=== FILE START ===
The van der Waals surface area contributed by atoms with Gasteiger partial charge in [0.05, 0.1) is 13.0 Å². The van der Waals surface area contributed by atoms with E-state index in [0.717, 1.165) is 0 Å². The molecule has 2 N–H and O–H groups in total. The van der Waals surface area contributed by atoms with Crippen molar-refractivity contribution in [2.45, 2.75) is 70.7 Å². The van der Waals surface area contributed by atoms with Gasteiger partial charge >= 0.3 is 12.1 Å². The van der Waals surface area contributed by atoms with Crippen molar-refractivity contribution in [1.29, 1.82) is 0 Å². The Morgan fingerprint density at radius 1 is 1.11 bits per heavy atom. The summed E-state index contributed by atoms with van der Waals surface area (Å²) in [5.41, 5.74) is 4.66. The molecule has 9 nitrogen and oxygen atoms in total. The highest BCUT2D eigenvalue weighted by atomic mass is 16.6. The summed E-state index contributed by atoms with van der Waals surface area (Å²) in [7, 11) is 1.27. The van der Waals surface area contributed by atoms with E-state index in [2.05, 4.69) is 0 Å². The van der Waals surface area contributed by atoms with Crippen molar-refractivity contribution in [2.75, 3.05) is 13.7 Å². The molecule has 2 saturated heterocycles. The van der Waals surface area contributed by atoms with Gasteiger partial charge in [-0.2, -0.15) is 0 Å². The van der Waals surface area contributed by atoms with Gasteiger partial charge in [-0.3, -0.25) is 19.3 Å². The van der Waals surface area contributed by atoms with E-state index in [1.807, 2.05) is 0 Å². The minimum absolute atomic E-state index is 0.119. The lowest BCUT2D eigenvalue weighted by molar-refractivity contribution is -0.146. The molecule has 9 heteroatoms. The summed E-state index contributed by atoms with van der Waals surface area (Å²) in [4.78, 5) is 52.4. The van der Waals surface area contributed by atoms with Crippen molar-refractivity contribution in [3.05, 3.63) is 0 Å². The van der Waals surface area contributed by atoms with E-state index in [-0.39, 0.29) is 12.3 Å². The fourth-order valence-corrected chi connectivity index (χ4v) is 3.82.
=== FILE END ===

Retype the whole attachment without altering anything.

The van der Waals surface area contributed by atoms with Gasteiger partial charge in [0.05, 0.1) is 13.0 Å². The van der Waals surface area contributed by atoms with E-state index in [0.717, 1.165) is 0 Å². The molecule has 2 N–H and O–H groups in total. The van der Waals surface area contributed by atoms with Crippen molar-refractivity contribution in [2.45, 2.75) is 70.7 Å². The van der Waals surface area contributed by atoms with Gasteiger partial charge >= 0.3 is 12.1 Å². The van der Waals surface area contributed by atoms with Crippen molar-refractivity contribution in [1.29, 1.82) is 0 Å². The Morgan fingerprint density at radius 1 is 1.11 bits per heavy atom. The summed E-state index contributed by atoms with van der Waals surface area (Å²) in [5.41, 5.74) is 4.66. The molecule has 9 nitrogen and oxygen atoms in total. The highest BCUT2D eigenvalue weighted by atomic mass is 16.6. The summed E-state index contributed by atoms with van der Waals surface area (Å²) in [7, 11) is 1.27. The van der Waals surface area contributed by atoms with E-state index in [2.05, 4.69) is 0 Å². The van der Waals surface area contributed by atoms with Crippen molar-refractivity contribution in [2.75, 3.05) is 13.7 Å². The molecule has 2 saturated heterocycles. The van der Waals surface area contributed by atoms with Gasteiger partial charge in [-0.2, -0.15) is 0 Å². The van der Waals surface area contributed by atoms with Gasteiger partial charge in [-0.3, -0.25) is 19.3 Å². The van der Waals surface area contributed by atoms with E-state index in [1.807, 2.05) is 0 Å². The minimum absolute atomic E-state index is 0.119. The lowest BCUT2D eigenvalue weighted by molar-refractivity contribution is -0.146. The molecule has 9 heteroatoms. The summed E-state index contributed by atoms with van der Waals surface area (Å²) in [4.78, 5) is 52.4. The van der Waals surface area contributed by atoms with Crippen molar-refractivity contribution in [3.05, 3.63) is 0 Å². The van der Waals surface area contributed by atoms with E-state index in [-0.39, 0.29) is 12.3 Å². The fourth-order valence-corrected chi connectivity index (χ4v) is 3.82.